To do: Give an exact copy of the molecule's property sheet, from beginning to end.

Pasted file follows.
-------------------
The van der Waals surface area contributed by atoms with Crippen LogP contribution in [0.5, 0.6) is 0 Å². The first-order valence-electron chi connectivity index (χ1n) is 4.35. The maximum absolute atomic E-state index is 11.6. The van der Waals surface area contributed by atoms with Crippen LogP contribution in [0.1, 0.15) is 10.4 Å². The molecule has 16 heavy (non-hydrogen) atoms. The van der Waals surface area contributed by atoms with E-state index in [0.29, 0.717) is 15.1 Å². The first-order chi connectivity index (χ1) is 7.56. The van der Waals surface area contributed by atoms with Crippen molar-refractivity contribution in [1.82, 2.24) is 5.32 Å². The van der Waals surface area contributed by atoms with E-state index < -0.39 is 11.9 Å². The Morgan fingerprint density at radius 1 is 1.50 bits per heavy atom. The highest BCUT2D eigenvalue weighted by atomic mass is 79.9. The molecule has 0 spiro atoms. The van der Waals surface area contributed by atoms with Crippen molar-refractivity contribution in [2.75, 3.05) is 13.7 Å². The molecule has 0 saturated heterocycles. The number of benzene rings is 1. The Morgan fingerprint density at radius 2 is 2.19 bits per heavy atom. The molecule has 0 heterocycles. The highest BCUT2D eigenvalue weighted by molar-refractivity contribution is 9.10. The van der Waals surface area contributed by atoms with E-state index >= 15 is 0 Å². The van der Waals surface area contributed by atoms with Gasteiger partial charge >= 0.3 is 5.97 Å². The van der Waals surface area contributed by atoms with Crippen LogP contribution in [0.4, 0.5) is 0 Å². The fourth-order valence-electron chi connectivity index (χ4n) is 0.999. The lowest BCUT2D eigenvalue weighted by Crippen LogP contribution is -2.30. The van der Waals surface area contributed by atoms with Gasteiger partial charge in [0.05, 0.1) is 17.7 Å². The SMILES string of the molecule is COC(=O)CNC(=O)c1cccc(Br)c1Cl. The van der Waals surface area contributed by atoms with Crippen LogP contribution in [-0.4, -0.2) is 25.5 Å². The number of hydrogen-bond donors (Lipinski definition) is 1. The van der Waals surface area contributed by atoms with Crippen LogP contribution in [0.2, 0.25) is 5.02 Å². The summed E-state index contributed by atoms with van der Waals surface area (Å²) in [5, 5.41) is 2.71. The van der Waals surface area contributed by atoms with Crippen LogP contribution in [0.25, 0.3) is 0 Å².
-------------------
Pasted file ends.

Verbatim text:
The van der Waals surface area contributed by atoms with Crippen LogP contribution in [0.5, 0.6) is 0 Å². The first-order valence-electron chi connectivity index (χ1n) is 4.35. The maximum absolute atomic E-state index is 11.6. The van der Waals surface area contributed by atoms with Crippen LogP contribution in [0.1, 0.15) is 10.4 Å². The molecule has 16 heavy (non-hydrogen) atoms. The van der Waals surface area contributed by atoms with E-state index in [0.29, 0.717) is 15.1 Å². The first-order chi connectivity index (χ1) is 7.56. The van der Waals surface area contributed by atoms with Crippen molar-refractivity contribution in [1.82, 2.24) is 5.32 Å². The van der Waals surface area contributed by atoms with E-state index < -0.39 is 11.9 Å². The Morgan fingerprint density at radius 1 is 1.50 bits per heavy atom. The highest BCUT2D eigenvalue weighted by atomic mass is 79.9. The molecule has 0 spiro atoms. The van der Waals surface area contributed by atoms with Crippen molar-refractivity contribution in [2.75, 3.05) is 13.7 Å². The molecule has 0 saturated heterocycles. The number of benzene rings is 1. The Morgan fingerprint density at radius 2 is 2.19 bits per heavy atom. The molecule has 0 heterocycles. The highest BCUT2D eigenvalue weighted by molar-refractivity contribution is 9.10. The van der Waals surface area contributed by atoms with E-state index >= 15 is 0 Å². The van der Waals surface area contributed by atoms with Gasteiger partial charge >= 0.3 is 5.97 Å². The van der Waals surface area contributed by atoms with Crippen LogP contribution in [0.4, 0.5) is 0 Å². The fourth-order valence-electron chi connectivity index (χ4n) is 0.999. The lowest BCUT2D eigenvalue weighted by Crippen LogP contribution is -2.30. The van der Waals surface area contributed by atoms with Gasteiger partial charge in [0.05, 0.1) is 17.7 Å². The SMILES string of the molecule is COC(=O)CNC(=O)c1cccc(Br)c1Cl. The van der Waals surface area contributed by atoms with Crippen LogP contribution in [-0.4, -0.2) is 25.5 Å². The number of hydrogen-bond donors (Lipinski definition) is 1. The van der Waals surface area contributed by atoms with Crippen LogP contribution in [0.2, 0.25) is 5.02 Å². The summed E-state index contributed by atoms with van der Waals surface area (Å²) in [5, 5.41) is 2.71. The van der Waals surface area contributed by atoms with Crippen LogP contribution in [0.25, 0.3) is 0 Å².